A Boer War DCM group of three awarded to Battery Sergeant-Major W. Haynes, Royal Field Artillery DCM VR (80436 Serjt., R.F.A.) suspension slack; QSA (4) CC, OFS, Tr, SA01 (80436 (Sgt., 17th Bty. R.F.A.); Army LS&GC EdVII. (80436 B.S. Mjr., R.F.A.)
DCM LG 27 September 1901. M.I.D. LG 10 September 1901. William Haynes was born in Pocklington, Yorkshire. A Labourer by occupation and a member of the 1st Volunteer Battalion West Yorkshire Regiment, he attested for the Royal Artillery at York on 28 August 1890, aged 19 years, 11 months. Promoted to Bombardier in May (?) 1894; Sergeant in March 1898; and Battery Sergeant-Major in March 1905. Served in South Africa, January 1900-January 1902. For his services in the Boer War he was mentioned in despatches and awarded the DCM. Awarded the Army LS&GC with gratuity by A.O. 101 of 1909. He claimed his discharged on 31 March 1912.
A Second Boer War DCM awarded to Lance-Sergeant A. Scott, 5th Imperial Yeomanry
DCM VR (3218 L. Sergt., 5th Imp. Yeo.) replacement suspension, fire damaged and showing considerable pitting, poor DCM LG 27 September 1901. Scott was additionally awarded the Queen’s medal with three state clasps and the clasp for 1901. Served in the 14th (Northumberland) Company 5th Battalion Imperial Yeomanry.
A Boer War DCM group of four awarded to Serjeant-Major W. J. Gilchrist, Royal Garrison Artillery DCM, E.VII.R. (53545 Q.M. Serjt. W. J. Gilchrist, R.A.); QSA (4) CC, Paard, Drie, Belf (53545 Qr-Mr. Serjt. W. J. Gilchrist, R.A. Staff); KSA (2) (53545 Qr. Mr. Serjt. W. J. Gilchriest, R.G.A.) unit re-impressed; Army LS&GC EdVII. (53545 Sjt. Mjr. W. J. Gilchriest, R.A.) note variation in spelling of surname, contact marks, nearly very fine
DCM LG 31 October 1902.
A Boer War DCM group of three awarded to Sergeant A. J. Clarke, Gloucester Regiment, Mounted Infantry DCM VR (3232 L.-Serjt. A. J. Clarke. Gloucester Regt.); QSA (3) CC, OFS, Tr (3232 Corpl. A. J. Clark. Glouc: Rgt.); KSA (2) (3232 Serjt: J. Clarke. Glouc: Regt.) note variations in initials and surname, number officially corrected on last
DCM LG 27 September 1901: 2nd Battalion, Gloucestershire Regiment (Mounted Infantry Company). Mentioned in Earl Roberts’ despatch of 29th November 1900 for ‘special and meritorious service in the field.’ Arthur James Clark was born in the Parish of St Michaels, Bristol, and enlisted into the Gloucestershire Regiment at Bristol on 20 April 1891, aged 18 years 9 months, a servant by trade. He was promoted to Corporal in October 1896, appointed Lance-Sergeant in October 1898, and promoted Sergeant in August 1901. He gained his certificate for Mounted Infantry whilst stationed at Cairo, Egypt, on 30 June 1896. He served in South Africa from 6 January 1900 to 9 August 1902, was mentioned in despatches and awarded the DCM with a gratuity of £20. Sergeant Clark was discharged on 19 April 1903.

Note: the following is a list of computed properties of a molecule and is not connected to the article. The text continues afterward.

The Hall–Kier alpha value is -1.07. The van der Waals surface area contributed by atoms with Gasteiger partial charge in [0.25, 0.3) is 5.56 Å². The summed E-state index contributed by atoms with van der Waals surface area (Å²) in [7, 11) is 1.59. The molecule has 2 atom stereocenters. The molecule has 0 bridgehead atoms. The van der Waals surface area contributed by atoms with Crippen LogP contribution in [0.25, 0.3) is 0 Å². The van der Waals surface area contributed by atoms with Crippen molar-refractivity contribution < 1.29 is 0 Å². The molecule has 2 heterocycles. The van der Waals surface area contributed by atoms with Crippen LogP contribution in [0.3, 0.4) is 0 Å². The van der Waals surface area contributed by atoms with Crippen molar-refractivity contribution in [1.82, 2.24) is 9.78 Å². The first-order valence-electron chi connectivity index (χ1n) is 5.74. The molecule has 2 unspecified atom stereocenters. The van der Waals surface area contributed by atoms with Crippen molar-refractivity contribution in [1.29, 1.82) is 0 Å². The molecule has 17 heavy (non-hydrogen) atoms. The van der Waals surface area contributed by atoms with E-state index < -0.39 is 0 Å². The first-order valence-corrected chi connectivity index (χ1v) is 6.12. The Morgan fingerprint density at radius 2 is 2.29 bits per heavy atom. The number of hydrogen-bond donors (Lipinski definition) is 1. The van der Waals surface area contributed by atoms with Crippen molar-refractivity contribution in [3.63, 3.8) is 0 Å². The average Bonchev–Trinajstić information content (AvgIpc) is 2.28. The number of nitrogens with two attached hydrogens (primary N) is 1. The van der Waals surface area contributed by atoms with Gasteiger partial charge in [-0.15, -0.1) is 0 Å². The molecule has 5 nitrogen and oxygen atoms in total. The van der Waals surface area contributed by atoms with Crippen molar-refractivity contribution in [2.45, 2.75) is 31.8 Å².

DCM, E.VII.R. (Serjt. T. W. Vine, S.A.C.)
QSA (3) CC, Paard, Joh (706 Sgt. T. W. Vine, C.I.V.)
KSA (2) (942 T. Sjt.-Maj. T. W. Vine, S.A.C.)
DCM LG 27 September 1901: Sergeant T W Vine, City of London Imperial Volunteers. Although Vine’s DCM is named to the SAC it was unquestionably won whilst he was serving with the CIV.
Thomas Walter Vine was born on 22 July 1870, and joined the Volunteers on 20 July 1887, serving in the 3rd Middlesex Volunteer Artillery. He received the Royal Humane Society’s Honorary Testimonial in October 1891, ‘for having on the 18th April 1891 gone to the rescue of Gunner Sharman, who was in imminent danger of drowning at Shoeburyness, and whose life he gallantly assisted in saving.’ A jeweller and watchmaker by trade, he volunteered to join the City of London Volunteers in January 1900, then aged 29, and served in South Africa with No. 1 Mounted Infantry Company. He was mentioned in despatches (LG 10 September 1901) and awarded the DCM. He was discharged from the CIV Mounted Infantry at Pretoria on 1 October 1900, at his own request to be employed with the South African Constabulary. He served as a Troop Sergeant-Major in the S.A.C. for the remainder of the war and later became a Head Constable. He was discharged from the S.A.C. upon its withdrawal from Swaziland in March 1907, and transferred to the Swaziland Police with whom he served until 1925.